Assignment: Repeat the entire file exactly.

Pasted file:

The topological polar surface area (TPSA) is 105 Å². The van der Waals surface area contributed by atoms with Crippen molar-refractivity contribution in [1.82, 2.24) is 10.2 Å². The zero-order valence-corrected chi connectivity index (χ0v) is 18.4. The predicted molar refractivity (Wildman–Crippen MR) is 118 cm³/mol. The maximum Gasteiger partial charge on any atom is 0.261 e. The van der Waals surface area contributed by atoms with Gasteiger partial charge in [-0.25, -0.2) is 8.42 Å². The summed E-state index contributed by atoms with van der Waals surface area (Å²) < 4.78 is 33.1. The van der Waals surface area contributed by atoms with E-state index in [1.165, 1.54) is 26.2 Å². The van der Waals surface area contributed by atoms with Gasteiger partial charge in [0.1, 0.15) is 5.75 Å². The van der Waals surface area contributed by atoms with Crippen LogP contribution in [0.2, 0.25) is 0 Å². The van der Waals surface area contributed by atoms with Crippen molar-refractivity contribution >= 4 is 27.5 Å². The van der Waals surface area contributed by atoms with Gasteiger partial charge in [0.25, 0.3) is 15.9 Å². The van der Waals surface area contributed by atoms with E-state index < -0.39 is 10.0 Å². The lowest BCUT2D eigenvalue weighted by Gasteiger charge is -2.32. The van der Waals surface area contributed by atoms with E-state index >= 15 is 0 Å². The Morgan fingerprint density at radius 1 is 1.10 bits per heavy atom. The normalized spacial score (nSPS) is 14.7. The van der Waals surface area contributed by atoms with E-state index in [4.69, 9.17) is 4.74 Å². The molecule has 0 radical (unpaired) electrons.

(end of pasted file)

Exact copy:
The topological polar surface area (TPSA) is 105 Å². The van der Waals surface area contributed by atoms with Crippen molar-refractivity contribution in [1.82, 2.24) is 10.2 Å². The zero-order valence-corrected chi connectivity index (χ0v) is 18.4. The predicted molar refractivity (Wildman–Crippen MR) is 118 cm³/mol. The maximum Gasteiger partial charge on any atom is 0.261 e. The van der Waals surface area contributed by atoms with Gasteiger partial charge in [-0.25, -0.2) is 8.42 Å². The summed E-state index contributed by atoms with van der Waals surface area (Å²) < 4.78 is 33.1. The van der Waals surface area contributed by atoms with E-state index in [1.165, 1.54) is 26.2 Å². The van der Waals surface area contributed by atoms with Gasteiger partial charge in [0.1, 0.15) is 5.75 Å². The van der Waals surface area contributed by atoms with Crippen LogP contribution in [0.2, 0.25) is 0 Å². The van der Waals surface area contributed by atoms with Crippen molar-refractivity contribution >= 4 is 27.5 Å². The van der Waals surface area contributed by atoms with Gasteiger partial charge in [0.25, 0.3) is 15.9 Å². The van der Waals surface area contributed by atoms with E-state index < -0.39 is 10.0 Å². The lowest BCUT2D eigenvalue weighted by Gasteiger charge is -2.32. The van der Waals surface area contributed by atoms with E-state index >= 15 is 0 Å². The Morgan fingerprint density at radius 1 is 1.10 bits per heavy atom. The normalized spacial score (nSPS) is 14.7. The van der Waals surface area contributed by atoms with E-state index in [4.69, 9.17) is 4.74 Å². The molecule has 0 radical (unpaired) electrons.